in that it is an easy, fast, and selective method for capturing proteins.

Staphylococcal protein A (SPA), and smaller ligands derived thereof, are the most commonly used
ligands for the separation of antibodies via affinity chromatography. SPA was one of the first native
interactions to be explored for affinity chromatography protein purification due to its specific
interaction with the Fc domain of immunoglobulin G (IgG) from a variety of mammals. 7,8 SPA is
capable of binding to the Fc domain of IgG1, IgG2, and IgG4 with an estimated affinity constant (KA) of
108 M-1, but shows only weak interaction with IgG3.9

Streptococcal protein G (SPG) is also commonly used for IgG purification. Protein A and G have high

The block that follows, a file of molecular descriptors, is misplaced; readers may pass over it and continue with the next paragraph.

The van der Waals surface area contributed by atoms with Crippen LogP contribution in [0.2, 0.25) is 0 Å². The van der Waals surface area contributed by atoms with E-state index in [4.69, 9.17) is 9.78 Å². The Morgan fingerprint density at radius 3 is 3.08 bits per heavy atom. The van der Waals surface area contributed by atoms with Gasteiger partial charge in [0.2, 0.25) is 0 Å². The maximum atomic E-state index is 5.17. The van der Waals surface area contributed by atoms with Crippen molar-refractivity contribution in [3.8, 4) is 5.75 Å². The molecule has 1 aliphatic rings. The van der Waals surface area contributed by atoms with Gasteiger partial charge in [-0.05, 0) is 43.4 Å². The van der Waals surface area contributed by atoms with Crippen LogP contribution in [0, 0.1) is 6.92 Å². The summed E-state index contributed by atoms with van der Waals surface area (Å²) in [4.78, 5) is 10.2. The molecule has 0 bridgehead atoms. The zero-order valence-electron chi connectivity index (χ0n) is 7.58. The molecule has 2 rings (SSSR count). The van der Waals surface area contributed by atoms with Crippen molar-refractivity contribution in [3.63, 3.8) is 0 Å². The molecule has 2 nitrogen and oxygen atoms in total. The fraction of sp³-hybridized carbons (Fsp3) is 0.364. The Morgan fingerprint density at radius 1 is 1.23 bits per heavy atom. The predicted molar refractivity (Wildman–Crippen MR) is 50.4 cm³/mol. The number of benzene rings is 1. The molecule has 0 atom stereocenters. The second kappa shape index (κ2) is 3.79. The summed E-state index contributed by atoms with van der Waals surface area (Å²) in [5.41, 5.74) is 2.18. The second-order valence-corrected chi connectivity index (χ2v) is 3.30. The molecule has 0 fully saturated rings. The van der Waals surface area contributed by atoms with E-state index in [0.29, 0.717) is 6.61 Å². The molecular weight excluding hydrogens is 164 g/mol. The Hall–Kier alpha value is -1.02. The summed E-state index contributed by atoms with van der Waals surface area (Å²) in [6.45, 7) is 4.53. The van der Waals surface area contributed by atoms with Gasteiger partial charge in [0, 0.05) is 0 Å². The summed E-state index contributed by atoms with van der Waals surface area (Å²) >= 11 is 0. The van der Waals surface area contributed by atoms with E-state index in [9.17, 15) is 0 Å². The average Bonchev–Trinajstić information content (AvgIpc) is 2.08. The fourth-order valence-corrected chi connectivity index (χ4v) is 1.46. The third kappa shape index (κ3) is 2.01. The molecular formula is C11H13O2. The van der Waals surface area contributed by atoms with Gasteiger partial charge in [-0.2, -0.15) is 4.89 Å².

affinity for antibodies, therefore, they bind only to antibodies in cell-culture supernatants. However,
they have different selectivity, with protein G showing preferential binding for the human IgG
subclass III (Table 1).

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Species Subclass Protein A Protein G
Human IgG1 **** ****
IgG2 **** ****
IgG3 - ****
IgG4 **** ****
IgA ** -
IgD ** -
IgE ** -
IgM ** -
Avian egg yolk IgY - -
Cow ** ****
Dog ** *
Goat - **
Guinea pig IgG1 **** **
IgG2 **** **
Hamster * **
Horse ** ****
Koala - *
Llama - *
Monkey (rhesus) **** ****
Mouse IgG1 * **
IgG2a **** ****
IgG2b **** ***
IgG3 * ***
IgM */- -
Pig *** ***
Rabbit No distinction **** ***
Rat IgG1 - *
IgG2a - ****
IgG2b - **
IgG3 * **
Sheep */- **